Liu’s competition will likely get tougher as the season progresses. Just a single Russian competed in Lake Placid: Anastasia Tarakanova, seventh in Russian juniors last season, took bronze with 179.29 points. Ksenia Sinitsyna, fourth at last season’s junior worlds, was slated to compete but could not travel to the U.S. due to issues with travel documents.

As for Liu, don’t expect her to add another quad to her programs any time soon. There’s other work to be done before her next competition, a Junior Grand Prix in Poland in three weeks.

“I do more ballet to help my programs,” she said. “I’m working on my programs more, (doing choreography) with no jumps and spins. I’m doing skating skill exercises.”

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MORE: 2019 Senior Grand Prix assignments

Coco Gauff upsets 9th seed to start French Open

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Coco Gauff notched yet another impressive Grand Slam match win, taking out ninth seed Jo Konta in her French Open main draw debut on Sunday.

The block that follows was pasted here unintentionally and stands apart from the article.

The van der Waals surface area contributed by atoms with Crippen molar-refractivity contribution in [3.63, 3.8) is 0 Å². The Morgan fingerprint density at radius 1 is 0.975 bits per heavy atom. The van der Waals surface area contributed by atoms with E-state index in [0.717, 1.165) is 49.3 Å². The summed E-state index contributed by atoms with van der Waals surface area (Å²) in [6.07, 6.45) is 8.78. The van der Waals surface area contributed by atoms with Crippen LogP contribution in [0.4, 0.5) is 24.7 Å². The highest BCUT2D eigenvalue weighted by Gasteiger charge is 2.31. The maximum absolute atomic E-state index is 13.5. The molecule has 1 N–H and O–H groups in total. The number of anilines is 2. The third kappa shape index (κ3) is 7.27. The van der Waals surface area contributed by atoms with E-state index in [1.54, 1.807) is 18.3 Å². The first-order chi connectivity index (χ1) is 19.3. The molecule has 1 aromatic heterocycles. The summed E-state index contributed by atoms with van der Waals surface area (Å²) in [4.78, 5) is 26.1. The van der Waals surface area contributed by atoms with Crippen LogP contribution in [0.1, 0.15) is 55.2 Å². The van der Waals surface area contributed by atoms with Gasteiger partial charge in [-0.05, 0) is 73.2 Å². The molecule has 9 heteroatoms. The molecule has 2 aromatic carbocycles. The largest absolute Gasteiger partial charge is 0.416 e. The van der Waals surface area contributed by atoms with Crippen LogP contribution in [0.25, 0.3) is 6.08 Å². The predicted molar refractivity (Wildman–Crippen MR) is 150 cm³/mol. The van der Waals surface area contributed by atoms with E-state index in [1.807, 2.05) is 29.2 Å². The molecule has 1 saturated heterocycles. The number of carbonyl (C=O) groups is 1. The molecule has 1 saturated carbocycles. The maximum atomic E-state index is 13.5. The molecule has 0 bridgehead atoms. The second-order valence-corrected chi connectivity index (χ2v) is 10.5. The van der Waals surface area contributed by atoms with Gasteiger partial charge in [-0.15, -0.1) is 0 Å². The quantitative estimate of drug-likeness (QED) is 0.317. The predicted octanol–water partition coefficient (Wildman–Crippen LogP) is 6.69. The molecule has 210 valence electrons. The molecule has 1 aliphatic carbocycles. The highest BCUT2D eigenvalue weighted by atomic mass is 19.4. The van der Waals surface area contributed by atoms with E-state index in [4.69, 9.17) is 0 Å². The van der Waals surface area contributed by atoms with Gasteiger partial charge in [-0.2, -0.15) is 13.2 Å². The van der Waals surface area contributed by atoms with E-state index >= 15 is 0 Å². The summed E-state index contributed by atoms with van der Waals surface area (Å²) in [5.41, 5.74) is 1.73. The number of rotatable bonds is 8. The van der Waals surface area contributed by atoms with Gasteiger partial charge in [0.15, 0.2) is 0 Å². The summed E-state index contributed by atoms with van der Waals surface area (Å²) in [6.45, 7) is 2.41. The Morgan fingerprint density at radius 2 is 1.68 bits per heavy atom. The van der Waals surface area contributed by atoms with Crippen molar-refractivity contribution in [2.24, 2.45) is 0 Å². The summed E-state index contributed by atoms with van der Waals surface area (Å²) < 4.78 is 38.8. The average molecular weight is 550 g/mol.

Gauff, a 16-year-old American, upset the Brit Konta, a 2019 French Open semifinalist, 6-3, 6-3 on the first day of play at Roland Garros despite 12 double faults. Konta had 41 unforced errors to 22 winners.

“Every match is a great win,” said Gauff, the youngest player in either singles draw. “I don’t really take anything for granted because I’m just happy to be playing. I don’t think maybe winning Slams, matches at Slams is something I’m used to. Especially, this is my first main draw Roland Garros. When I’m on the court. I can act like I’m used to it. When I’m off the court, I’m just happy to be here.”